The volume contains stories from Baum's A New Wonderland (1900), Mother Goose in Prose (1897), American fairy Tales (1901), and a few of Baum's animal fairy tales from The Delineator magazine.The book is very handsome. It's bound in light lavender cloth stamped in dark purple, and it has multiple interior illustrations, pictorial endpapers, and a dustwrapper drawn by Tim Kirk.

Kirk has worked for Hallmark and Disney and was a Senior Designer at Tokyo DisneySea. In his early year he won five Hugo Awards for "Best Fan Artist."

I got the chance to meet him a while back at a Fantasy/Science Fiction Con and asked him to sign my copy of Purple Dragon.

Tim Kirk happily obliged, and I got a sketch of the Purple Dragon, too!

Sunday, October 10, 2010

Sis Sez Sunday - 15

Apparently Sis and sailing don't mix!

This installment of Marge and Ruth Plumly Thompson's SIS SEZ page first appeared in King Comics, No. 17, in August 1937.

What'll happen next week? I wonder! 

Please note that if you click on the image it will expand to a full-size version which will make it much easier to read! All of the other blog images will similarly enlarge.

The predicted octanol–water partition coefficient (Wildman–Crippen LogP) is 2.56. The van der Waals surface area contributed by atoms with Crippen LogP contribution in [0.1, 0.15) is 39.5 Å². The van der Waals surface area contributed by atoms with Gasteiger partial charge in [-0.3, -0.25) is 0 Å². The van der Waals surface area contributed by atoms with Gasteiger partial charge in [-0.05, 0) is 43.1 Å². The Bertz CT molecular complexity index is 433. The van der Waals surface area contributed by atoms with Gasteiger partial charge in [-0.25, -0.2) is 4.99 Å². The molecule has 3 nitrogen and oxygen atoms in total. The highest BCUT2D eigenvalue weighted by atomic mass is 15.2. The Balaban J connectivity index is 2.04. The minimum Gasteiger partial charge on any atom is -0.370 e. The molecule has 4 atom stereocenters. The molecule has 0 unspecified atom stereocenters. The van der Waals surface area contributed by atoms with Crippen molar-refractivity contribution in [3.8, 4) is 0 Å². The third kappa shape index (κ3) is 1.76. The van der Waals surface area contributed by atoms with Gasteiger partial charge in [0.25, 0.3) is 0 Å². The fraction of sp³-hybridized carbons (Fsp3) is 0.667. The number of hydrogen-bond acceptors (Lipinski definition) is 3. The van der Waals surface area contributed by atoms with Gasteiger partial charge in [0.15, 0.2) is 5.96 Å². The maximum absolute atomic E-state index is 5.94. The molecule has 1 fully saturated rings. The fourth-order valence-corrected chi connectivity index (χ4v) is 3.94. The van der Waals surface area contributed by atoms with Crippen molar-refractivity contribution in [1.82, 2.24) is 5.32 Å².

Friday, October 8, 2010

The Little Wizard Strikes Again!

This edition of The Wizard of Oz is even tinier than the one in the blog a few days ago!

This very small hardcover volume measures 3-7/8" by 2-3/4" and it is about 1/4" thick. It was in a bin of assorted Christmas ornaments when I found and purchased it. The only publication data in the book says that it was published by Pleasant Company Incorporated. I think I got it around 1989.

It may have been meant as a Christmas ornament as it does not contain the entire story. But the 45 pages it does contain are a facsimile of late Bobbs Merrill printings. This little volume contains all the pages from the  beginning of the book until page 34 in the chapter "The Road through the Forest."